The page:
Lately we’ve been discussing some of the challenges of LDS dating. Why is LDS dating so hard for so many?
Too often we put the cart before the horse by applying marriage standards to dating. We would enjoy our dating experiences more — and have more of them — if we evaluated potential dating partners against a standard for a date and not an eternal companion.
We also have the tendency to test our dates during the date. This practice prevents everyone from truly enjoying dating. And we just might walk away from a perfectly acceptable companion because we incorrectly judge anxiety over giving the right response as a lack of confidence or some other quality we believe that person needs to have.
We’ve seen answers to these challenges. We should apply dating standards to dates, not marriage standards. And we should evaluate our dates after rather than during the event. These answers require an incredible amount of honesty. And that presents a challenge in itself. How can we be as honest as we need to be when dating?
Pain is part of the plan
The biggest obstacle to honesty during dating is pride. We don’t want to hurt anyone else or have others perceive us as being hurtful.
Good intentions aside, sometimes people will get hurt. That’s part of this fallen world. That doesn’t excuse intentional harm, but it can help to know pain is part of the plan.
Pain is also part of our journey to the love of an eternal companion. You can’t enjoy the rewards of a romantic relationship without making yourself vulnerable. You have to risk getting hurt.
When you make yourself vulnerable, sometimes you’ll get the goods, and sometimes you won’t. Getting the goods feels super great. Not getting them feels super not so great.
Despite your best efforts, others will still get hurt. So lowering your expectations of what results from your words and actions may help. Yes, we should desire not to hurt others. But we should also understand it may happen anyway. And we should forgive ourselves when it does.
Pride resists the truth
None of that makes the truth any easier to speak if you don’t want others to think badly of you. How do you say what needs to be said when you know it will hurt someone else?
This question assumes there’s a way to communicate truth without that truth having its natural result. There isn’t. Truth is truth. When others realize the truth you speak, that truth will have its effect, be it good or bad.
Instead of fighting natural law, we would do better to align ourselves with it. Instead of looking to share truth without causing pain, we should simply accept that pain may result when we share the truth.
In other words, just say it.
Pride makes that sound incredibly difficult. But it’s not. Any difficulty lies in needing to be perceived in a particular way. That concern pressures us to act in some ways and resist acting in others. All that disappears when we stop caring about what others think.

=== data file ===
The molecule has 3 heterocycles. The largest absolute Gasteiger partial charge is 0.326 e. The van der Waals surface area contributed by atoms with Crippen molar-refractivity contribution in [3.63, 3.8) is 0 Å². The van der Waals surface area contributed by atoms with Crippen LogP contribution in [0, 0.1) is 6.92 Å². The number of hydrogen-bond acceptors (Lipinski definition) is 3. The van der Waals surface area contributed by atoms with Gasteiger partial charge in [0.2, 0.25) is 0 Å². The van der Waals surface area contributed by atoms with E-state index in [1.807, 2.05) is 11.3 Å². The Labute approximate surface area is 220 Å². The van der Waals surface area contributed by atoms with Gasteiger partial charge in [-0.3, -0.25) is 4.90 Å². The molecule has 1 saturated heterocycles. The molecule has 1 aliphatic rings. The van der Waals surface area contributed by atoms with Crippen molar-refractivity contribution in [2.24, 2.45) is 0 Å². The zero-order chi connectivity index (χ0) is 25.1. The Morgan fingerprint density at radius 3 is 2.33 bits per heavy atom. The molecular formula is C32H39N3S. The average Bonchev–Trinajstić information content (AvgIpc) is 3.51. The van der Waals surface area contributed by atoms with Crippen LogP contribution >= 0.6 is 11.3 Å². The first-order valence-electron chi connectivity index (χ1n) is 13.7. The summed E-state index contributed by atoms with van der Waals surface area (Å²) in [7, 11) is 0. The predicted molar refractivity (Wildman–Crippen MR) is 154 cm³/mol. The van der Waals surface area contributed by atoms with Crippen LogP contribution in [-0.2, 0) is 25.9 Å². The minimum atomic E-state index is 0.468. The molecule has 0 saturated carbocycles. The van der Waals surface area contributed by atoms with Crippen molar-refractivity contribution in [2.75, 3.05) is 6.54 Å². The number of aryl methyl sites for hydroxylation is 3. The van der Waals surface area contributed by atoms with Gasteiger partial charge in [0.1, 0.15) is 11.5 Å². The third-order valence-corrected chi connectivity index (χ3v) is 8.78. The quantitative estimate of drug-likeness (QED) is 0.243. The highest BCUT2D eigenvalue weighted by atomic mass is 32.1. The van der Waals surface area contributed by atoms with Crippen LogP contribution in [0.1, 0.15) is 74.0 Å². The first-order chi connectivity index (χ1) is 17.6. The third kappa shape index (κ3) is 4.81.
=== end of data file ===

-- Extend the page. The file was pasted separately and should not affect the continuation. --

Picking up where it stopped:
What others think of you is none of your business. Your business is doing your best to treat others with dignity and respect. Only when you stop caring about what others think will you find the complete freedom to be who you really are. And that’s the person you want to share when dating.
Honesty is true freedom
Being honest doesn’t necessarily mean being harsh. We can communicate our standards without being overbearing or uncaring.
For example, suppose a guy invites a girl on a casual date, but the girl would rather not. A popular response is some variant of “I’m busy.” My favorite is “I have to wash my hair.”
This response isn’t completely honest. Yes, the girl may very well be busy, but here she’s really saying she doesn’t want to spend time with the guy without actually saying she doesn’t want to spend time with the guy. In effect, she’s telling the guy he isn’t worth the truth.
Contrast that harsh response with the simple, straightforward “Thanks, but I’m not interested.” That’s true; the girl’s not interested. She doesn’t have to divulge details. This of course disappoints the guy, but that’s assuaged by the knowledge he’s at least respected enough to be told the truth.
Complete honesty in dating will come more easily when you let go of your pride and stop caring about what others think of you. Only then will you be truly free to be the person the Lord wants you to be. Living in that space will more effectively attract to you the companion who really should be with you. And that will bring you more joy in your journey.
Howdy! I'm Lance, host of Joy in the Journey Radio. I've been blogging about LDS singles life since 2012, and now I produce a weekly radio show to help LDS singles have more joy in their journey and bring all Latter-day Saints together. Let's engage a conversation that will increase the faith of LDS singles and bring singles and marrieds together in a true unity of the faith.
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